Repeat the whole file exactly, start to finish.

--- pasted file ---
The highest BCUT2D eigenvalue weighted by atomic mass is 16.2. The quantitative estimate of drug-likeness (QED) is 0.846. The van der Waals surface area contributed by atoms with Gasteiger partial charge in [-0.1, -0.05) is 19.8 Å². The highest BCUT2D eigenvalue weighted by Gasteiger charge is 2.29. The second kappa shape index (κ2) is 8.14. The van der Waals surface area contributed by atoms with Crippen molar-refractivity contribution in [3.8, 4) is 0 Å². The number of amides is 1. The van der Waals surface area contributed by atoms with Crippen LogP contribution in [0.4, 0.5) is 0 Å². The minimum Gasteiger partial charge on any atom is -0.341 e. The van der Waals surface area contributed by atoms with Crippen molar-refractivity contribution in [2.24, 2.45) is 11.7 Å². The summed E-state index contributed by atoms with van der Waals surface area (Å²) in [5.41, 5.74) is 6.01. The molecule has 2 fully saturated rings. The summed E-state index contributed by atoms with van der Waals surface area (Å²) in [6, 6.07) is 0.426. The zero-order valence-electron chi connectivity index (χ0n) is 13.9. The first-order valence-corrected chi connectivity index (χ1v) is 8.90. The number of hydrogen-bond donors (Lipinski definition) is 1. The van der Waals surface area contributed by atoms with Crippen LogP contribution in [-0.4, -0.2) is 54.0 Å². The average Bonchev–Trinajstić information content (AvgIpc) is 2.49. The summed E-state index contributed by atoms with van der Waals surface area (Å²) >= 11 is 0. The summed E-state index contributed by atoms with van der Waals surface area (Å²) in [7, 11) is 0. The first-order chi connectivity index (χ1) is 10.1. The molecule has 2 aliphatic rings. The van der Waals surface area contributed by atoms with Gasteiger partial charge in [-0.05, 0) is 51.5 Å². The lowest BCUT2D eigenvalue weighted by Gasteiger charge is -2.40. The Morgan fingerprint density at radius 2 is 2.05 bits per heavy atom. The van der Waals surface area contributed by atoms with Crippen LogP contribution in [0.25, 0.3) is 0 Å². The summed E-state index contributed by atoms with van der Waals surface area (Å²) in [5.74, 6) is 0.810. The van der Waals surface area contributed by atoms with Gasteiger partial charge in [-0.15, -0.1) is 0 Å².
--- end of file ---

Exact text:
The highest BCUT2D eigenvalue weighted by atomic mass is 16.2. The quantitative estimate of drug-likeness (QED) is 0.846. The van der Waals surface area contributed by atoms with Gasteiger partial charge in [-0.1, -0.05) is 19.8 Å². The highest BCUT2D eigenvalue weighted by Gasteiger charge is 2.29. The second kappa shape index (κ2) is 8.14. The van der Waals surface area contributed by atoms with Crippen molar-refractivity contribution in [3.8, 4) is 0 Å². The number of amides is 1. The van der Waals surface area contributed by atoms with Crippen LogP contribution in [0.4, 0.5) is 0 Å². The minimum Gasteiger partial charge on any atom is -0.341 e. The van der Waals surface area contributed by atoms with Crippen molar-refractivity contribution in [2.24, 2.45) is 11.7 Å². The summed E-state index contributed by atoms with van der Waals surface area (Å²) in [5.41, 5.74) is 6.01. The molecule has 2 fully saturated rings. The summed E-state index contributed by atoms with van der Waals surface area (Å²) in [6, 6.07) is 0.426. The zero-order valence-electron chi connectivity index (χ0n) is 13.9. The first-order valence-corrected chi connectivity index (χ1v) is 8.90. The number of hydrogen-bond donors (Lipinski definition) is 1. The van der Waals surface area contributed by atoms with Crippen LogP contribution in [-0.4, -0.2) is 54.0 Å². The average Bonchev–Trinajstić information content (AvgIpc) is 2.49. The summed E-state index contributed by atoms with van der Waals surface area (Å²) >= 11 is 0. The summed E-state index contributed by atoms with van der Waals surface area (Å²) in [7, 11) is 0. The first-order chi connectivity index (χ1) is 10.1. The molecule has 2 aliphatic rings. The van der Waals surface area contributed by atoms with Gasteiger partial charge in [-0.05, 0) is 51.5 Å². The lowest BCUT2D eigenvalue weighted by Gasteiger charge is -2.40. The Morgan fingerprint density at radius 2 is 2.05 bits per heavy atom. The van der Waals surface area contributed by atoms with Crippen LogP contribution in [0.25, 0.3) is 0 Å². The summed E-state index contributed by atoms with van der Waals surface area (Å²) in [5.74, 6) is 0.810. The van der Waals surface area contributed by atoms with Gasteiger partial charge in [-0.15, -0.1) is 0 Å².